Ethics, Computers and Photojournalism
Richard Lautens, Staff Photographer
Many thanks to those of you who came out the Henrys Photo show at the international Centre to see Jim Rankin, Steve Russell, Rick Madonik and myself. It is always a pleasure meeting fellow photo-enthusiasts.
Perhaps the most asked question (next to the one about my long hair in the promo photo) was concerning Photoshop and computer manipulation. This seems to be a hot topic.
The advent of easy to use digital cameras and various photo editing and manipulations software made photography fun for a new hoard of photographers. With this new technology a new art form was born but the ability of many people to discern the truthful image from the false became almost impossible.
A number of famous digital manipulations were called out on the carpet, including the famous shark leaping for the helicopter, OJ Simpson on the cover of Newsweek and the cover of The Day In The Life Of America to name a few. Public confidence in photojournalism was being eroded.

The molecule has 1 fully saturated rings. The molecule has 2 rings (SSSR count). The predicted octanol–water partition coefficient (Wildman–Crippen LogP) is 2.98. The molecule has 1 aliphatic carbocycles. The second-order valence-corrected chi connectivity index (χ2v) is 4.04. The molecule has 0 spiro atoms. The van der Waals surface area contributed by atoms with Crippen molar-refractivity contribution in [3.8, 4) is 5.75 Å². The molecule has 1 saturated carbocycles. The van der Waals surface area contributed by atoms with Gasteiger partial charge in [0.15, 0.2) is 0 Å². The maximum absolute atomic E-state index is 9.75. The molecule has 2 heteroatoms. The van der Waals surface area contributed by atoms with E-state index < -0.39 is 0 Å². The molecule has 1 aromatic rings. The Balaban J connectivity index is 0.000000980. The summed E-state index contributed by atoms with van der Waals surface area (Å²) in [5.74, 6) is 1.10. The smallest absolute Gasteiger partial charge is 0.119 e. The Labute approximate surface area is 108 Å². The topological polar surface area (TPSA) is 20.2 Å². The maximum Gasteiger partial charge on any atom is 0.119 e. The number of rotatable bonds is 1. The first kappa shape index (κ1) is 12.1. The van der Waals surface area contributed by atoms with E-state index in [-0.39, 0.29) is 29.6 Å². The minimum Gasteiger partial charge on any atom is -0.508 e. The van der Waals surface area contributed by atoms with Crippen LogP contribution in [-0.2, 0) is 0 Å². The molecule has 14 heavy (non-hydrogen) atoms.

We take this very seriously at the Star. We do not sell newspaper, websites or ads – ultimately we sell integrity. If you don’t believe us, you go elsewhere. It is a simple equation.
We try to bring you a visually truthful representation of events. Period.
In terms of Photoshop and other software, we do traditional darkroom techniques such as lightening, darkening, cropping and colour balance. If we go to any greater lengths for features like food or fashion, we tell you by calling it a ‘photo illustration’ in the bottom right hand corner.
We take a lot of pride in our work and spend many hours of learning new technique, working on stories and frankly just plain waiting for the right moment. Occasionally life is just plain messy and so are the photos.
For a full explanation of our photography Code of Ethics, please check out our website at http://www.thestar.com/article/145048.
Richard Lautens/Toronto Star